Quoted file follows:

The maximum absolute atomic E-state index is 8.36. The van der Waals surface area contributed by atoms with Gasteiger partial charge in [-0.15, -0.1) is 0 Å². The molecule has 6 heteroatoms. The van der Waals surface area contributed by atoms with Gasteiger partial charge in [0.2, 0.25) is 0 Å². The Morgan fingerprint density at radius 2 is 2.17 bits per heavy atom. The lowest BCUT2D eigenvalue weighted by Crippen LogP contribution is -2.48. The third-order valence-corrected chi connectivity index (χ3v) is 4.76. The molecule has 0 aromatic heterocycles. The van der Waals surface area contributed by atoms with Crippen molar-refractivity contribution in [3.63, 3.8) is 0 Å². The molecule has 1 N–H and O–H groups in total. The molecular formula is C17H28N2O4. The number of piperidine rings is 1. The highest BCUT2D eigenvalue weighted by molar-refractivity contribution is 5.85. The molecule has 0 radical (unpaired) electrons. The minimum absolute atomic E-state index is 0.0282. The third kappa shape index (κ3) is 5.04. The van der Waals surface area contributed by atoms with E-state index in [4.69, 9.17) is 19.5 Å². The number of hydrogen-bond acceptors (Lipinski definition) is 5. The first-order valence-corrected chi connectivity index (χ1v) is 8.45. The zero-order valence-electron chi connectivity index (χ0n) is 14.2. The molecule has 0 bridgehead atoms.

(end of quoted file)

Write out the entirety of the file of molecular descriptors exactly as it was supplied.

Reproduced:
The maximum absolute atomic E-state index is 8.36. The van der Waals surface area contributed by atoms with Gasteiger partial charge in [-0.15, -0.1) is 0 Å². The molecule has 6 heteroatoms. The van der Waals surface area contributed by atoms with Gasteiger partial charge in [0.2, 0.25) is 0 Å². The Morgan fingerprint density at radius 2 is 2.17 bits per heavy atom. The lowest BCUT2D eigenvalue weighted by Crippen LogP contribution is -2.48. The third-order valence-corrected chi connectivity index (χ3v) is 4.76. The molecule has 0 aromatic heterocycles. The van der Waals surface area contributed by atoms with Crippen molar-refractivity contribution in [3.63, 3.8) is 0 Å². The molecule has 1 N–H and O–H groups in total. The molecular formula is C17H28N2O4. The number of piperidine rings is 1. The highest BCUT2D eigenvalue weighted by molar-refractivity contribution is 5.85. The molecule has 0 radical (unpaired) electrons. The minimum absolute atomic E-state index is 0.0282. The third kappa shape index (κ3) is 5.04. The van der Waals surface area contributed by atoms with E-state index in [4.69, 9.17) is 19.5 Å². The number of hydrogen-bond acceptors (Lipinski definition) is 5. The first-order valence-corrected chi connectivity index (χ1v) is 8.45. The zero-order valence-electron chi connectivity index (χ0n) is 14.2. The molecule has 0 bridgehead atoms.